Engineered Proteins

Current efforts by chemists to design sustainable catalysts often focus on replacing heavy metals with Earth-abundant metals that are less harmful to the environment. However, the supporting ligands are another potentially expensive, toxic component of a catalyst. We envision catalysts that are instead composed of non-toxic iron ions, supported by protein scaffolds that are completely biodegradable. This strategy is inspired by enzymes, many of which contain iron; however, natural enzymes have evolved to meet the challenges of survival rather than the broader range of synthetic challenges faced by chemists in the 21st century. Thus, we modify the metalloproteins to encourage new reactivity.

Our first foray into this area used the small protein apo-azurin, which in nature holds a low-coordinate copper center. By substituting iron in the active site and changing the surroundings of the metal site, we were able to bind cyanide and azide. It was also reduced to the unusual iron(I) oxidation state. In future work, we aim to create catalysts with other iron-protein assemblies.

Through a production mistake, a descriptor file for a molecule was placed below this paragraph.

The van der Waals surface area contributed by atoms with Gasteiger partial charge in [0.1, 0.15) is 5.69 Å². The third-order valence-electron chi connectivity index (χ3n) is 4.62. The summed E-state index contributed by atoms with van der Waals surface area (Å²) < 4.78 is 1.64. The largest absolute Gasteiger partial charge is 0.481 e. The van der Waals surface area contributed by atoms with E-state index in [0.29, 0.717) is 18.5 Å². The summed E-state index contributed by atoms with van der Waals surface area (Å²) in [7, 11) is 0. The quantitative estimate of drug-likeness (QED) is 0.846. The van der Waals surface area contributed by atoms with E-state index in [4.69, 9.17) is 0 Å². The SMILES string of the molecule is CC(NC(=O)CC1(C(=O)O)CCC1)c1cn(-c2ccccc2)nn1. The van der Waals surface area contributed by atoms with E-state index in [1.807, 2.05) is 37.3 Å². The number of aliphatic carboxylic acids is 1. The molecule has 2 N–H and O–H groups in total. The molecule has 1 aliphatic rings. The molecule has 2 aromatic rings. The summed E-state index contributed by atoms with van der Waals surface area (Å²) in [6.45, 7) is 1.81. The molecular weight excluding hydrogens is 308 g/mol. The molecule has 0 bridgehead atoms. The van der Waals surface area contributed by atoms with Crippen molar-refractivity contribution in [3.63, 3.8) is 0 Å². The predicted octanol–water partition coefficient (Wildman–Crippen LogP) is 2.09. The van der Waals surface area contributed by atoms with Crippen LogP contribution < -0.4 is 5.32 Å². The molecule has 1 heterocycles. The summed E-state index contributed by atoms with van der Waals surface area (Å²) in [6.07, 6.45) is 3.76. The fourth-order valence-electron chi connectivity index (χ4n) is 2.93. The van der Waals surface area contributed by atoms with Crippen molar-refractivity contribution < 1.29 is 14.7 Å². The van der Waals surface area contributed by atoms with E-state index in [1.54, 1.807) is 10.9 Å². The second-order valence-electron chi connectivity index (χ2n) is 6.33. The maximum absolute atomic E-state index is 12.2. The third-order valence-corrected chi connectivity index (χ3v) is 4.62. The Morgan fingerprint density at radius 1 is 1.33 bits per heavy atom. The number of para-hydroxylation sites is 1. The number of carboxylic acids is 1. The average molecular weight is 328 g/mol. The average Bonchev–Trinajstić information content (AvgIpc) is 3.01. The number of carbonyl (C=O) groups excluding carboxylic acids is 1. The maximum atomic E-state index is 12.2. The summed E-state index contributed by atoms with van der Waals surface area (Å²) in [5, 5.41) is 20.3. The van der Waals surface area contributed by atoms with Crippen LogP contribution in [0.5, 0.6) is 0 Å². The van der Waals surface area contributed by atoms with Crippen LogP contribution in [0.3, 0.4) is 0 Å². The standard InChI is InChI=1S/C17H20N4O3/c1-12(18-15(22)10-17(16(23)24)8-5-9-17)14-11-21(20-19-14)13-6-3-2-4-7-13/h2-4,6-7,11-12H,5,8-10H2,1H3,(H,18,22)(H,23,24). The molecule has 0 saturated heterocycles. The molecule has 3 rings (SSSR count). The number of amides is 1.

Relevant Publications

Nicholas A. Arnet, Thomas R. Dugan, Fabian S. Menges, Brandon Q. Mercado, William W. Brennessel, Eckhard Bill, Mark A. Johnson, Patrick L. Holland
Synthesis, Characterization, and Nitrogenase-Relevant Reactions of an Iron Sulfide Complex with a Bridging Hydride
J. Am. Chem. Soc.  2015137, 13220-13223.  highlight in Nature Chemical Biology
Roman M. Davydov, Matthew P. McLaughlin, Eckhard Bill, Brian M. Hoffman, Patrick L. Holland
Generation of High-Spin Iron(I) in a Protein Environment Using Cryoreduction
Inorg. Chem.  201352, 7323-7325.  
Matthew P. McLaughlin, Marius Retegan, Eckhard Bill, Thomas M. Payne, Hannah S. Shafaat, Salvador Peña, Jawahar Sudhamsu, Amy E. Ensign, Brian R. Crane, Frank Neese, Patrick L. Holland
Azurin as a protein scaffold for a low-coordinate non-heme iron site with a small-molecule binding pocket
J. Am. Chem. Soc.   2012134, 19746-19757.  
Matthew P. McLaughlin, Thomas H. Darrah, Patrick L. Holland
Palladium(II) and platinum(II) bind strongly to an engineered blue copper protein
Inorg. Chem.   201150, 11294-11296.